The divided Irish; an historical sketch


Oh, wad some power the giftie gie us
To see oursels as ithers see us;
It wad frae mony a blunder free us,
And foolish notion.”




This work is republished with additions, in the hope that it may be useful to general readers. When first published, in 1888, an able London Review stated that it laid too much stress on the clerical element in Irish politics. Recent history, however, apparently justifies the views then expressed. When the clergy of the Irish majority withdrew their support from Mr. Parnell he lost influence with a decisiveness that astonished even his shrewd and practical mind. Whether he lost it deservedly or not may be a matter of opinion. But of the fact and its result there can be no doubt, proving that in politics, clerical influence among the Irish masses remains the chief and ultimate guide.

A. S. G. Canning.
June, 1894.


CHAPTER I. Introduction.
CHAPTER II. From the reign of Henry the Eighth the enmity between the English and Irish, and later between the British and Irish, became mingled with religious antagonism.
CHAPTER III. The religious hostility between British Protestants and Irish Catholics replaces national enmity.
CHAPTER IV. British and Irish historians and poets increase rather than diminish this hostility.
CHAPTER V. Decisive political influence of the Irish Catholic clergy over their people in James the Second’s reign.
CHAPTER VI. The aims and desires of Irish Catholics, Prelatists, and Presbyterians compared.
CHAPTER VII. The Irish revolt of 1798 compared to previous Irish wars and rebellions.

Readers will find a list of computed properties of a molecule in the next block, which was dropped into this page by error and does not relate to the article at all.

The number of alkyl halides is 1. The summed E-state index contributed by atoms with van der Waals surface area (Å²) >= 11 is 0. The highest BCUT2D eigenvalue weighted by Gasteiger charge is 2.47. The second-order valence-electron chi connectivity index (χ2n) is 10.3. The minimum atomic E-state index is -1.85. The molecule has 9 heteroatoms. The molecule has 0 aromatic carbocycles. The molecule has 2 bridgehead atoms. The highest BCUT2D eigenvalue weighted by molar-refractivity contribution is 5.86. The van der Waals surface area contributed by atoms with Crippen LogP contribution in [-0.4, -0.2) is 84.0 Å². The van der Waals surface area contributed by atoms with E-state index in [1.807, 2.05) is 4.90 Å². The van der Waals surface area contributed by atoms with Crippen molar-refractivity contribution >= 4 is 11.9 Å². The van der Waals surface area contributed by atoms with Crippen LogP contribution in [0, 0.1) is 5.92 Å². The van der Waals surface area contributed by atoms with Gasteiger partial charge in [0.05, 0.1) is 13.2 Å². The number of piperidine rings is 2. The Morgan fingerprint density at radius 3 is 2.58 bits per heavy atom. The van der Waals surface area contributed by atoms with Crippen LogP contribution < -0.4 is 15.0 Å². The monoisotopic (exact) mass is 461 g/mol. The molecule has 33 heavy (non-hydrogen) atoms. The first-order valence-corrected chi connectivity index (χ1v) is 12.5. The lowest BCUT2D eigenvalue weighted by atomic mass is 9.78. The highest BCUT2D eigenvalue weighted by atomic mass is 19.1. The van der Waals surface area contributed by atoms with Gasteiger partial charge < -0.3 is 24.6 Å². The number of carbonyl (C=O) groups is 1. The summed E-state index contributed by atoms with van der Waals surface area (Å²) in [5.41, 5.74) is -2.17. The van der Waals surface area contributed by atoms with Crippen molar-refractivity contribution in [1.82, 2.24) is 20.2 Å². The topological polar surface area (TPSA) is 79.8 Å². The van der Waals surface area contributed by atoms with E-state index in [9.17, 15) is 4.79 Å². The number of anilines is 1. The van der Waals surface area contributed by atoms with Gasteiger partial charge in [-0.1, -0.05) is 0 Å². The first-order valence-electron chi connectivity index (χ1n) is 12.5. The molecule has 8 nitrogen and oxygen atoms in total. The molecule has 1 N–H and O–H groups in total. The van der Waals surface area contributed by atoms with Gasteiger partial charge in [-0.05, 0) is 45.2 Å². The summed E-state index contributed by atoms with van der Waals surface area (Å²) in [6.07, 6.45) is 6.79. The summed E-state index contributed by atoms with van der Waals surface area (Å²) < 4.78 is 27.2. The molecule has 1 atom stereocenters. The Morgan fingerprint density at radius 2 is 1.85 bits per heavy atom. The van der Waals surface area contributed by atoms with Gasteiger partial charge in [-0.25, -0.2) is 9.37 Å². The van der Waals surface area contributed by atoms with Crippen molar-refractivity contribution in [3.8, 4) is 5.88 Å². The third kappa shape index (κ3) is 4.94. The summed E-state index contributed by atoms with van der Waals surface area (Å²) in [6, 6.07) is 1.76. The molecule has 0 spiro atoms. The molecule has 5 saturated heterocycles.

CHAPTER VIII. Mistaken ideas of the Irish rebels about their chief leader, Wolfe Tone, in 1798.
CHAPTER IX. Effect in Ireland of Napoleon the First’s career and the European alliance against him.
CHAPTER X. Great but temporary influence of O’Connell throughout Ireland.
CHAPTER XI. After O’Connell’s death, the Irish disaffected as in 1798, seek alliance with French republicanism.
CHAPTER XII. Effect of the European revolutions of 1848 and later years upon the Irish people.
CHAPTER XIII. The Fenian movement is more connected with America than with France, and is opposed by the Catholic clergy.
CHAPTER XIV. The Home Rule agitation succeeds the Fenian movement.—Remarkable influence of Mr. Parnell over the Irish at home and abroad.
CHAPTER XV. Adherence of Mr. Gladstone to the cause of Home Rule.—Secession of Liberal Unionists.
CHAPTER XVI. Mr. Parnell repudiated by Mr. Gladstone.—Revolt of the majority among Mr. Parnell’s followers, who substitute Mr. Justin M’Carthy.—Mr. Parnell’s death.— Mr. Redmond chosen in his place by the minority.
CHAPTER XVII. Development of the antagonism between Irish landlords and tenants.
CHAPTER XVIII. Religious enmity in Ireland permanent since the Reformation.
CHAPTER XIX. Continued prevalence of religious animosity among the Irish masses, Catholic and Protestant, despite the spread of secular education.
CHAPTER XX. Ancestral ideas and prejudices remain the foundation of Irish popular sentiment.
CHAPTER XXI. General ignorance or misconception of History in Ireland amid increased enlightenment on other subjects.

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